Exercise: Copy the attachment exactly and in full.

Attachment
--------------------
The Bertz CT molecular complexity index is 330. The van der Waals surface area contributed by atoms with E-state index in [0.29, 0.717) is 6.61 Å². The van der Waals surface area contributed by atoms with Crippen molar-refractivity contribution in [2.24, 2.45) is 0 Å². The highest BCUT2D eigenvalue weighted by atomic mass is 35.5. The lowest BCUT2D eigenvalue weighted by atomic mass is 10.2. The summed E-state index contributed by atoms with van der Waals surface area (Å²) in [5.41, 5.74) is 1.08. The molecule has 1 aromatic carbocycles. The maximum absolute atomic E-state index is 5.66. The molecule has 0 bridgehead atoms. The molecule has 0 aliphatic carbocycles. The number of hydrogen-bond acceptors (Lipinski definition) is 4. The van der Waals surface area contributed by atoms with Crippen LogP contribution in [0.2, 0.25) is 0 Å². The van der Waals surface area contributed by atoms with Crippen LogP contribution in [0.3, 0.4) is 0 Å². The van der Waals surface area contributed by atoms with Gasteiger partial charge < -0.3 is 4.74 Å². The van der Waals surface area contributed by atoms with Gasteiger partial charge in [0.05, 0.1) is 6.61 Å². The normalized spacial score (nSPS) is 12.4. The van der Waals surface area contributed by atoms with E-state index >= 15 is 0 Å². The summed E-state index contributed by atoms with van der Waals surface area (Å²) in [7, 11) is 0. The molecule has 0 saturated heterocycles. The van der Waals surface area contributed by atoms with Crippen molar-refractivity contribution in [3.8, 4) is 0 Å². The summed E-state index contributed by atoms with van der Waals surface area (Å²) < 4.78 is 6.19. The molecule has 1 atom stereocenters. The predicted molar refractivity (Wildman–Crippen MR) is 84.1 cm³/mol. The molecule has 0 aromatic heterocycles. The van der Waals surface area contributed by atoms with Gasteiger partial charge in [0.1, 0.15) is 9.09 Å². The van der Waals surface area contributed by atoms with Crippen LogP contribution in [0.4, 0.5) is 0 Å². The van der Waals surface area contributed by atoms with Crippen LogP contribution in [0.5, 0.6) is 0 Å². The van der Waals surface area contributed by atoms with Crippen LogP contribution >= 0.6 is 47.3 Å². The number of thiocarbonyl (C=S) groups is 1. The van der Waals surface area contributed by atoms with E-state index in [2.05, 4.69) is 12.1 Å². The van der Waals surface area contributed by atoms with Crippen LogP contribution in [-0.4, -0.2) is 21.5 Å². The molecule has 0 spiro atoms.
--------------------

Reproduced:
The Bertz CT molecular complexity index is 330. The van der Waals surface area contributed by atoms with E-state index in [0.29, 0.717) is 6.61 Å². The van der Waals surface area contributed by atoms with Crippen molar-refractivity contribution in [2.24, 2.45) is 0 Å². The highest BCUT2D eigenvalue weighted by atomic mass is 35.5. The lowest BCUT2D eigenvalue weighted by atomic mass is 10.2. The summed E-state index contributed by atoms with van der Waals surface area (Å²) in [5.41, 5.74) is 1.08. The molecule has 1 aromatic carbocycles. The maximum absolute atomic E-state index is 5.66. The molecule has 0 bridgehead atoms. The molecule has 0 aliphatic carbocycles. The number of hydrogen-bond acceptors (Lipinski definition) is 4. The van der Waals surface area contributed by atoms with Crippen LogP contribution in [0.2, 0.25) is 0 Å². The van der Waals surface area contributed by atoms with Crippen LogP contribution in [0.3, 0.4) is 0 Å². The van der Waals surface area contributed by atoms with Gasteiger partial charge < -0.3 is 4.74 Å². The van der Waals surface area contributed by atoms with Gasteiger partial charge in [0.05, 0.1) is 6.61 Å². The normalized spacial score (nSPS) is 12.4. The van der Waals surface area contributed by atoms with E-state index >= 15 is 0 Å². The summed E-state index contributed by atoms with van der Waals surface area (Å²) in [7, 11) is 0. The molecule has 0 saturated heterocycles. The van der Waals surface area contributed by atoms with Crippen molar-refractivity contribution in [3.8, 4) is 0 Å². The summed E-state index contributed by atoms with van der Waals surface area (Å²) < 4.78 is 6.19. The molecule has 1 atom stereocenters. The predicted molar refractivity (Wildman–Crippen MR) is 84.1 cm³/mol. The molecule has 0 aromatic heterocycles. The van der Waals surface area contributed by atoms with Gasteiger partial charge in [0.1, 0.15) is 9.09 Å². The van der Waals surface area contributed by atoms with Crippen LogP contribution in [0.4, 0.5) is 0 Å². The van der Waals surface area contributed by atoms with Crippen LogP contribution in [0.5, 0.6) is 0 Å². The van der Waals surface area contributed by atoms with Crippen LogP contribution >= 0.6 is 47.3 Å². The number of thiocarbonyl (C=S) groups is 1. The van der Waals surface area contributed by atoms with E-state index in [2.05, 4.69) is 12.1 Å². The van der Waals surface area contributed by atoms with Crippen LogP contribution in [-0.4, -0.2) is 21.5 Å². The molecule has 0 spiro atoms.